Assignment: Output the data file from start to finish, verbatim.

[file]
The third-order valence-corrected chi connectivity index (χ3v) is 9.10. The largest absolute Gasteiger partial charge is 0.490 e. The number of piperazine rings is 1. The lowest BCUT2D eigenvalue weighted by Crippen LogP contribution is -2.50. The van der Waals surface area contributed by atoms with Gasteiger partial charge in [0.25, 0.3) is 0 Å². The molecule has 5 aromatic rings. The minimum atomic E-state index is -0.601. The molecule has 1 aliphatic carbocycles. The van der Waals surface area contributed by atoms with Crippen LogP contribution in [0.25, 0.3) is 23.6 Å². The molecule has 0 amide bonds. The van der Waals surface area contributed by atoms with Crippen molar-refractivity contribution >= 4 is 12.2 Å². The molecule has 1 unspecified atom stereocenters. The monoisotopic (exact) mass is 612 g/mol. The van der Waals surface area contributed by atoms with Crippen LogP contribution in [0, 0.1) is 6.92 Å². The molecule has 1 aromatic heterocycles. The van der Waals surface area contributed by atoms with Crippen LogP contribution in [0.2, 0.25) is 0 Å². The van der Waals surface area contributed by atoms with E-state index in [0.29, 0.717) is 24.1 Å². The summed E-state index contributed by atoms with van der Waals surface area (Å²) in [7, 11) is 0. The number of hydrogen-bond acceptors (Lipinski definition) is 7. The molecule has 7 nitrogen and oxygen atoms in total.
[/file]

The third-order valence-corrected chi connectivity index (χ3v) is 9.10. The largest absolute Gasteiger partial charge is 0.490 e. The number of piperazine rings is 1. The lowest BCUT2D eigenvalue weighted by Crippen LogP contribution is -2.50. The van der Waals surface area contributed by atoms with Gasteiger partial charge in [0.25, 0.3) is 0 Å². The molecule has 5 aromatic rings. The minimum atomic E-state index is -0.601. The molecule has 1 aliphatic carbocycles. The van der Waals surface area contributed by atoms with Crippen LogP contribution in [0.25, 0.3) is 23.6 Å². The molecule has 0 amide bonds. The van der Waals surface area contributed by atoms with Crippen molar-refractivity contribution >= 4 is 12.2 Å². The molecule has 1 unspecified atom stereocenters. The monoisotopic (exact) mass is 612 g/mol. The van der Waals surface area contributed by atoms with Crippen LogP contribution in [0, 0.1) is 6.92 Å². The molecule has 1 aromatic heterocycles. The van der Waals surface area contributed by atoms with Crippen LogP contribution in [0.2, 0.25) is 0 Å². The van der Waals surface area contributed by atoms with E-state index in [0.29, 0.717) is 24.1 Å². The summed E-state index contributed by atoms with van der Waals surface area (Å²) in [7, 11) is 0. The number of hydrogen-bond acceptors (Lipinski definition) is 7. The molecule has 7 nitrogen and oxygen atoms in total.